Mexico City officials have come up with a brilliant idea to circumnavigate its “hellish traffic”: a hovering two-passenger vessel system that’s both cheap and fun. The city’s science, technology and innovation department is planning a “gondolas project” , or a series of cabins on a suspended ski lift, which bypasses all the congestion below that propelled it to the top of the “worst traffic in the world” list, causing enormous economic and environmental setbacks for the entire region. Gliding along at 15 km per hour, the proponents claim that the monorail 2-passenger gondolas could move about 37 million passengers per year back and forth over a designated route approximately 5 km, and 200 million if extended to 15 km, compared to the busiest subway line that transports around 290 million passengers a year.
The tech required to build such a system have been around for ages and actually widely popular around the world but, though, with usage reduced to hilly terrains and recreational transportation. Up to date, short distant sky granolas systems exist as a intermediary link to mass transits with lengths ranging no longer than about 5 km, however, with no existing transit system based entirely on the concept. The lack of promotion and data-driven information has severely limited the technology to a transportative option, albeit the obviousadvantages such as immensely simpler constructions process, the much smaller price tag in comparison to subways and elevated sky trains, no tunnels needs to be dug, and the fact that the mini sky shuttles’ pulleys and hoists can be built in areas with restricted space and terrain conditions, or in other words, areas where sky trains and subways would prove unfeasible. The savings is estimated by comparing the price tag of building one kilometer of the system to that of a subway. While the gondolas come in between $9-$19 million, a subway would see a sky rocket figure of around $190 million, or a ten-fold multiplication. Operational expenses for the gondolas would be significantly lower as well.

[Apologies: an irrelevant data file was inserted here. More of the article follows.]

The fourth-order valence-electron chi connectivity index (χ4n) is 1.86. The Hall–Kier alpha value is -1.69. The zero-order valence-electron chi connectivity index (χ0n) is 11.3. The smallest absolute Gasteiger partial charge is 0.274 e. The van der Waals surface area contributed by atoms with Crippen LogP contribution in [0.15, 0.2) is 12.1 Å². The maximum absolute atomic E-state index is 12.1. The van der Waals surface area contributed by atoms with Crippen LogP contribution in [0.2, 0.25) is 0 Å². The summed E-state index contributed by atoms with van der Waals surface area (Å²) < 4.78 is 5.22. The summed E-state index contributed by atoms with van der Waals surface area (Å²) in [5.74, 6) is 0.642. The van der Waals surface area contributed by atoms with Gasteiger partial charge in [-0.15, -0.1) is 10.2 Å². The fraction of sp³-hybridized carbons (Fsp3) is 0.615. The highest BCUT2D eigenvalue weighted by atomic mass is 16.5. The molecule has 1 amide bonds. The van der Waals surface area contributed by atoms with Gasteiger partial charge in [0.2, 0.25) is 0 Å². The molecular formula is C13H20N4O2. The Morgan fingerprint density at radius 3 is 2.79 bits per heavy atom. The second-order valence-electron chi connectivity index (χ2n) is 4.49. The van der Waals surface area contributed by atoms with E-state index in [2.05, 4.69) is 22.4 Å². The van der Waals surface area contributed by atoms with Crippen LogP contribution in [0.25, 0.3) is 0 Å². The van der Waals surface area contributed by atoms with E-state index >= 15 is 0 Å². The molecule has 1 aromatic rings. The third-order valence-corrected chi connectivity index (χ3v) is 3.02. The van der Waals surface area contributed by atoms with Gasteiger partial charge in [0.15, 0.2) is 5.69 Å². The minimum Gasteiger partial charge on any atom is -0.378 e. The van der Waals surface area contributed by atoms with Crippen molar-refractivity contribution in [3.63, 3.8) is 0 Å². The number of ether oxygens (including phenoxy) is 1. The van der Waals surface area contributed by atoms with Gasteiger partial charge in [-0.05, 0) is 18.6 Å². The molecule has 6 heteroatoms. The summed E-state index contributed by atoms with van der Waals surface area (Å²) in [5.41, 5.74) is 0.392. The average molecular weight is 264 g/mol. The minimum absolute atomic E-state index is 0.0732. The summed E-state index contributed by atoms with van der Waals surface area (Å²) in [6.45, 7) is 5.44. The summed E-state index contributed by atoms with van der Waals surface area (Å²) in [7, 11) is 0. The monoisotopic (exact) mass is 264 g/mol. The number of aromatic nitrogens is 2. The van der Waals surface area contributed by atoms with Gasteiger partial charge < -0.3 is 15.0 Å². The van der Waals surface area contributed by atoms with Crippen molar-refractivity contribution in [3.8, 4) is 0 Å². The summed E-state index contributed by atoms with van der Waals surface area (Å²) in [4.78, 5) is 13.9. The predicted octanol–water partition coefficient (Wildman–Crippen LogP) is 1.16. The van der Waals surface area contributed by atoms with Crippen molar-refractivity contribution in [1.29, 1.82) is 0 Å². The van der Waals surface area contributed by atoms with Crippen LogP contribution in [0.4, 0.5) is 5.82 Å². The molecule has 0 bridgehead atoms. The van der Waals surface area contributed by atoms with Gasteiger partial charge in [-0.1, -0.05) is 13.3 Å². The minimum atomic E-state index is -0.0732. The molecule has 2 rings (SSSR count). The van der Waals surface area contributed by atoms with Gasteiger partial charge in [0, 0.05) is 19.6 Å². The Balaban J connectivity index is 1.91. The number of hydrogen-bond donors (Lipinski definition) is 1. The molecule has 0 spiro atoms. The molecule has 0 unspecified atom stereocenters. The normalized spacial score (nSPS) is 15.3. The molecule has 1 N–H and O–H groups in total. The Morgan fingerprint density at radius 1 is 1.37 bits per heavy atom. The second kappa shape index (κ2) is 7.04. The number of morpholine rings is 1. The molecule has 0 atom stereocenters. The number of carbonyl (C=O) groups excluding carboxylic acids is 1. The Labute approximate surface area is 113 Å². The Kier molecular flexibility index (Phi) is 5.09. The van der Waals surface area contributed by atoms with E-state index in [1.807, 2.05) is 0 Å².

Funding remains the last line of defense to overcome while both private and public investors mull over the opportunity. Cost benefits such as the ten times smaller budget, less disruption during the building process, construction that takes up a fraction of the space from a road or railway; have been key in convincing bidders of its sound tech and economic viability as a transport solution. Cities such as Rio de Janeiro, Medellin in Columbia, and Caracas in Venezuela, that decided to give it a Go and carried out the project successfully have all enjoyed wide range of social externalities and economic benefits, mostly, in the local communities. Such transport system should prove to be ideal for conservation or highly populated areas, as well as amongst environmentalists, given the minimal energy requirements to operate compared to alternative modes. Pretty much, as a by-land mass-transit solution, there is no other option with a smaller foot print. In Medellin, the system connects some of the city’s poorest districts with main metro channels and is widely recognized as “the key factor in the Colombian city that won it the prestigious Urban Land Institute ‘Most Innovative City of the Year’ award” early 2013. Venezuelan officials regard their project as the invaluable vehicle that “increased economic opportunity” and “lowered crime rates” in poor and isolated areas. Another interesting thing about the gondolas project is, as The Gondolas Project founder, Steven Dale, explains; is the philosophy behind effective public policy implementation – the Fun Theory.
The Fun Theory : Auto makers found out long time ago that “fun is the easiest way to change people’s behavior for the better”. Although heavy traffic and pollution dulled the entertaining edge, the adage still stands as strong as a tall oak. Fun is the answer to public transformation, at least where feasible. When it’s not though, we would think that the inconveniences itself should be enough to dissuade ineffective behaviors, fun always gives way to fear. Fear, in a gondolas’ case particularly could range from fear of height, to dizziness, pollution and last but most importantly, fear for safety. A good example of the fun mechanism, as elaborated by The Gondola Project, is the subway stairwell equipped to sound piano notes according to the foot contacts up and down the steps, in attempt to sway people away from the escalator. The result is that 66 % of people are switching to the “funny stairs” and enjoy them obviously. Another key word here is “indirection” – people can’t be told something is fun directly; they have to experience it and find out for themselves for it to work the magic.
Gondolas Project in Mexico, City must be implemented effectively to make it being a mass transit alternatives that will save resources of the fuel and will be friendly to the environment, easy to construct with limited budget/in remote area/mountain terrain and It will also be the funniest transportation that meet human behavior. This is also a function of both the public and private sectors to help build a dream for everyone. As an alternative to transport safely , permanently and sustainably.